BC Ferries welcomes back recreational passengers

The ferries corp will relax mask-wearing in outdoor spaces

Nic Pirillo received $1,000 Youth WORK Apprenticeship Award presented to him by Erik Brooke and Catlin Chandler of Broadwater Industries, in front of the boat Pirillo built in his free time using newly acquired skills. (Photo: supplied)
Learning and earning with apprenticeship

Nic Pirillo graduated in 2020 and was awarded the Youth WORK Trades award

According to the BC Centre of Disease Control epidemiology mapping from May 30 to June 5, there was an increase of one case in the Prince Rupert area after a three-week stability of no new cases. (Image: supplied BC CDC)
Prince Rupert second dose vaccination clinic to run from June 14 to July 9

Volunteers needed for P.R. immunization clinic, recipients must register and cases back up to one

Maxwell Johnson is seen in Bella Bella, B.C., in an undated photo. The Indigenous man from British Columbia has filed complaints with the B.C. Human Rights Tribunal and the Canadian Human Rights Commission after he and his granddaughter were handcuffed when they tried to open a bank account. THE CANADIAN PRESS/HO-Heiltsuk Nation, Damien Gillis, *MANDATORY CREDIT*
VIDEO: Chiefs join human rights case of Indigenous man handcuffed by police in B.C. bank

Maxwell Johnson said he wants change, not just words, from Vancouver police

Tk’emlups te Secwepemc Chief Rosanne Casimir stands outside the former Kamloops Indian Residential School after speaking to reporters, in Kamloops, B.C., on Friday, June 4, 2021.THE CANADIAN PRESS/Darryl Dyck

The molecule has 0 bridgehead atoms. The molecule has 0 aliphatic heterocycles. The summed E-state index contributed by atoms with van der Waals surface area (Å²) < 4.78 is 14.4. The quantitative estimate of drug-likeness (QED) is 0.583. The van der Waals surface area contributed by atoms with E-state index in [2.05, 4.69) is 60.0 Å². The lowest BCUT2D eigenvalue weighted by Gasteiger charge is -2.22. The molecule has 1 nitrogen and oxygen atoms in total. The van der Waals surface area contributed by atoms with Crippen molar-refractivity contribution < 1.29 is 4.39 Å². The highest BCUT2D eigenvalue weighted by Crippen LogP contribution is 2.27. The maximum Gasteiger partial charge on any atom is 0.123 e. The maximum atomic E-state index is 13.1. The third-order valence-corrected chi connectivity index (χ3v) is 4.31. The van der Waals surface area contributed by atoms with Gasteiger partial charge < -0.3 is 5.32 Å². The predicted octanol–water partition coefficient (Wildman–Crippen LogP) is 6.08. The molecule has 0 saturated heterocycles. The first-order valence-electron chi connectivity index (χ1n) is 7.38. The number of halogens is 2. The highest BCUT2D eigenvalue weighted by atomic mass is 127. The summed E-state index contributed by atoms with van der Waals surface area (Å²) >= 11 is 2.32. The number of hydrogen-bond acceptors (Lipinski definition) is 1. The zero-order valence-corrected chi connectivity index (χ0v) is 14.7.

Kamloops chief says more unmarked graves will be found across Canada

Chief Rosanne Casimir told a virtual news conference the nation expects to release a report at the end of June

A woman wears a vaccinated sticker after receiving a COVID-19 vaccine at a vaccination clinic run by Vancouver Coastal Health, in Richmond, B.C., Saturday, April 10, 2021. THE CANADIAN PRESS/Jonathan Hayward
B.C. ranks among highest in world in COVID-19 first-dose shots: health officials

More than 76% of eligible people have received their 1st shot

A screenshot of the First Peoples Cultural Councils First Peoples’ Map. (First Peoples Cultural Council)
Online resource blends B.C.-Alberta’s Indigenous languages, art and culture

Advisor says initiative supports the urgent need to preserve Indigenous languages

An artists conception of the new terminal building at the Pitt Meadows Regional Airport.
Air travel taking off in B.C., but lack of traffic controllers a sky-high concern

There will be demand for more air traffic controllers: Miller

Canadian Armed Forces experts are on their way to North Vancouver after a local homeowner expressed worry about a military artifact he recently purchased. (Twitter DNV Fire and Rescue)
Military called in to deal with antique ‘shell’ at North Vancouver home

‘The person somehow purchased a bombshell innocently believing it was an out-of-commission military artifact’

Amy Kobelt and Tony Cruz have set their wedding date for February, hoping that more COVID-19 restrictions will have lifted. (The Macleans)
B.C. couples ‘gambling’ on whether COVID rules will let them dance at their wedding

Amy Kobelt and Tony Cruz pushed back their wedding in hopes of being able to celebrate it without the constraints of COVID-19

A plane is silhouetted as it takes off from Vancouver International Airport in Richmond, B.C., May 13, 2019. THE CANADIAN PRESS/Jonathan Hayward
Report calls for airlines to refund passengers for flights halted due to COVID-19

Conclusion: federal help should be on the condition airlines immediately refund Canadian travellers

Most Read